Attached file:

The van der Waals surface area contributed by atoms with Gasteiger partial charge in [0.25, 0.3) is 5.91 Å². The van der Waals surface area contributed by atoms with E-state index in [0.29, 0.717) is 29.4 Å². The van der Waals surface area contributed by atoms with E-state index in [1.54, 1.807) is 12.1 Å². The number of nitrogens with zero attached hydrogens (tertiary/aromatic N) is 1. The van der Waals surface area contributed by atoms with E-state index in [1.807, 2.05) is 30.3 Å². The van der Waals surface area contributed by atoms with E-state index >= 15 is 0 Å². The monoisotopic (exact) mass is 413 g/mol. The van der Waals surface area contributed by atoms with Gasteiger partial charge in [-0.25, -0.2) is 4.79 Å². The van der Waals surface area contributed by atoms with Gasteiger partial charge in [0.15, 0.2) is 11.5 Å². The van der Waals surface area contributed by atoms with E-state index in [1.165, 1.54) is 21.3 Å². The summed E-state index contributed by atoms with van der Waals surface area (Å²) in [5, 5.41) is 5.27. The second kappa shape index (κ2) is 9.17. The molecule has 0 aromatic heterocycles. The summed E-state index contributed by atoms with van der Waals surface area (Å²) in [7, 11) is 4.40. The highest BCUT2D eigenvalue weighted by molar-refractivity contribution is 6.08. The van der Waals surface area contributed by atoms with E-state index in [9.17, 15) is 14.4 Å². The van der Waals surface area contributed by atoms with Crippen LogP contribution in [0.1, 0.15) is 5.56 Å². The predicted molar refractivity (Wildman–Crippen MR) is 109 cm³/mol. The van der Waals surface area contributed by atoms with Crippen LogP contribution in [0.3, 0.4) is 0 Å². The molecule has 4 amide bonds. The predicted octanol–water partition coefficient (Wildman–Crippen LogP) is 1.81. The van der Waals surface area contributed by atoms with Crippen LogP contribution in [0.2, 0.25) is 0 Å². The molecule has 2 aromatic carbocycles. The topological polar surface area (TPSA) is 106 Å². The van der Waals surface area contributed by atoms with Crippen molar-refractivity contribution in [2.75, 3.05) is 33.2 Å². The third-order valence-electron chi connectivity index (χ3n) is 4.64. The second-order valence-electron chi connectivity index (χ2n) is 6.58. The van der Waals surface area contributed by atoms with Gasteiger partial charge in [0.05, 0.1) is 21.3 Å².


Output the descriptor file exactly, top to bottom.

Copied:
The van der Waals surface area contributed by atoms with Gasteiger partial charge in [0.25, 0.3) is 5.91 Å². The van der Waals surface area contributed by atoms with E-state index in [0.29, 0.717) is 29.4 Å². The van der Waals surface area contributed by atoms with E-state index in [1.54, 1.807) is 12.1 Å². The number of nitrogens with zero attached hydrogens (tertiary/aromatic N) is 1. The van der Waals surface area contributed by atoms with E-state index in [1.807, 2.05) is 30.3 Å². The van der Waals surface area contributed by atoms with E-state index >= 15 is 0 Å². The monoisotopic (exact) mass is 413 g/mol. The van der Waals surface area contributed by atoms with Gasteiger partial charge in [-0.25, -0.2) is 4.79 Å². The van der Waals surface area contributed by atoms with Gasteiger partial charge in [0.15, 0.2) is 11.5 Å². The van der Waals surface area contributed by atoms with E-state index in [1.165, 1.54) is 21.3 Å². The summed E-state index contributed by atoms with van der Waals surface area (Å²) in [5, 5.41) is 5.27. The second kappa shape index (κ2) is 9.17. The molecule has 0 aromatic heterocycles. The summed E-state index contributed by atoms with van der Waals surface area (Å²) in [7, 11) is 4.40. The highest BCUT2D eigenvalue weighted by molar-refractivity contribution is 6.08. The van der Waals surface area contributed by atoms with E-state index in [9.17, 15) is 14.4 Å². The van der Waals surface area contributed by atoms with Crippen LogP contribution in [0.1, 0.15) is 5.56 Å². The predicted molar refractivity (Wildman–Crippen MR) is 109 cm³/mol. The van der Waals surface area contributed by atoms with Crippen LogP contribution in [0.3, 0.4) is 0 Å². The molecule has 4 amide bonds. The predicted octanol–water partition coefficient (Wildman–Crippen LogP) is 1.81. The van der Waals surface area contributed by atoms with Crippen LogP contribution in [0.2, 0.25) is 0 Å². The molecule has 2 aromatic carbocycles. The topological polar surface area (TPSA) is 106 Å². The van der Waals surface area contributed by atoms with Crippen molar-refractivity contribution in [2.75, 3.05) is 33.2 Å². The third-order valence-electron chi connectivity index (χ3n) is 4.64. The second-order valence-electron chi connectivity index (χ2n) is 6.58. The van der Waals surface area contributed by atoms with Gasteiger partial charge in [0.05, 0.1) is 21.3 Å².